One of my favorite pastimes is shopping. At least it used to be. I don’t always buy because I don’t always find what I want and I don’t always need what I find. Not needing something but buying it anyway hasn’t really been a problem for me. When I do find and buy something, need it or not, it’s like getting a shot of adrenaline. Somehow, something new in my closet that fits can uplift me for days. I even buy things that are out of season trusting to luck that it will fit two or three months hence. That’s when I begin thinking of dieting, a state of mind that doesn’t last very long.
My experiences lately have been unsettling. When I decided to buy new undergarments, I found myself hunting for the proper size and style all by myself. There wasn’t a sales clerk in sight, and even if there had been, I’m sure she wasn’t what used to be known as a “professional fitter.” The only store employees now visible stand near exit doors waiting to ring up purchases that you’ve had to locate yourself. For me, the most frustrating part is trying to get down an item that hangs well above my reach. Out of necessity, I’ve learned to take an empty hangar and push on the one hanging until it falls down, usually on my head.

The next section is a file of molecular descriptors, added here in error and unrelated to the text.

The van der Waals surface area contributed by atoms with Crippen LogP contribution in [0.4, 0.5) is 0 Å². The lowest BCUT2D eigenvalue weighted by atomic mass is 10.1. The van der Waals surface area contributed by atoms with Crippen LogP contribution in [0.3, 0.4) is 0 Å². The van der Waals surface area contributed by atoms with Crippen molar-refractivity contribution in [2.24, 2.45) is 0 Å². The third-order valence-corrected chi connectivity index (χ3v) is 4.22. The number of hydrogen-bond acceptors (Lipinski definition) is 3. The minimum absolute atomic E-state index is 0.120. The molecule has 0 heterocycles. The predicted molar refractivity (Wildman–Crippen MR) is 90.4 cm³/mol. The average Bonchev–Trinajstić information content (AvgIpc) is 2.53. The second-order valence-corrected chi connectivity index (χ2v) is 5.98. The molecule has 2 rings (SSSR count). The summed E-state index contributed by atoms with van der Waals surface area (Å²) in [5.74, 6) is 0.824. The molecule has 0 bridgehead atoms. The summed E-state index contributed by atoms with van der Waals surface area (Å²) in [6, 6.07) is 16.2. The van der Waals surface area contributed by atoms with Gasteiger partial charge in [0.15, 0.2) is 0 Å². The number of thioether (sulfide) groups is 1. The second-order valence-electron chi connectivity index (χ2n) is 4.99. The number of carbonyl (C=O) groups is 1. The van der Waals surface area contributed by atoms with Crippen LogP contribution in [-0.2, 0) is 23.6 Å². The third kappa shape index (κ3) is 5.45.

I’m sad that those days we once enjoyed are gone. The days when my friends and I went shopping downtown dressed in hats, white gloves and high heeled shoes. We shopped at Rike’s and Elder Johnson Department stores and wonderful specialty shops including Donenfelds and Thals. Sometimes I went specifically because my favorite saleslady had called to tell me that the “perfect dress” for me had just come in and she would hold it until I could come in to try it on. She knew my taste, shape and size better than anyone else. In the dressing room, she helped with the back zipper, looked at me from all angles and gave an opinion as to whether or not I should buy it. She was always honest with those opinions. “Nope. Not for you,” she might comment. “I have some others that might work though.” Then, while I waited, she’d scurry off to find a half dozen other pieces that she believed would look good on me.
After shopping, my friends and I usually went to lunch. This was always after our shopping spree, never before, so that the clothes we tried on wouldn’t be quite as tight. We lunched at Rike’s Tea Room which sometimes had models parading around tables demonstrating the newest look of the day, available for purchase in their high fashion Moraine salon. Or we lunched at the Van Cleve Hotel in elegant surroundings which included cloth table linens. And then, having had a delightful day, we’d hop on a trolley to go home.
I know I can do very well without those elegant lunches. I can definitely do without the white gloves, hat and high heels. But I sure do miss those wonderful accommodating salesladies who made me feel very special.
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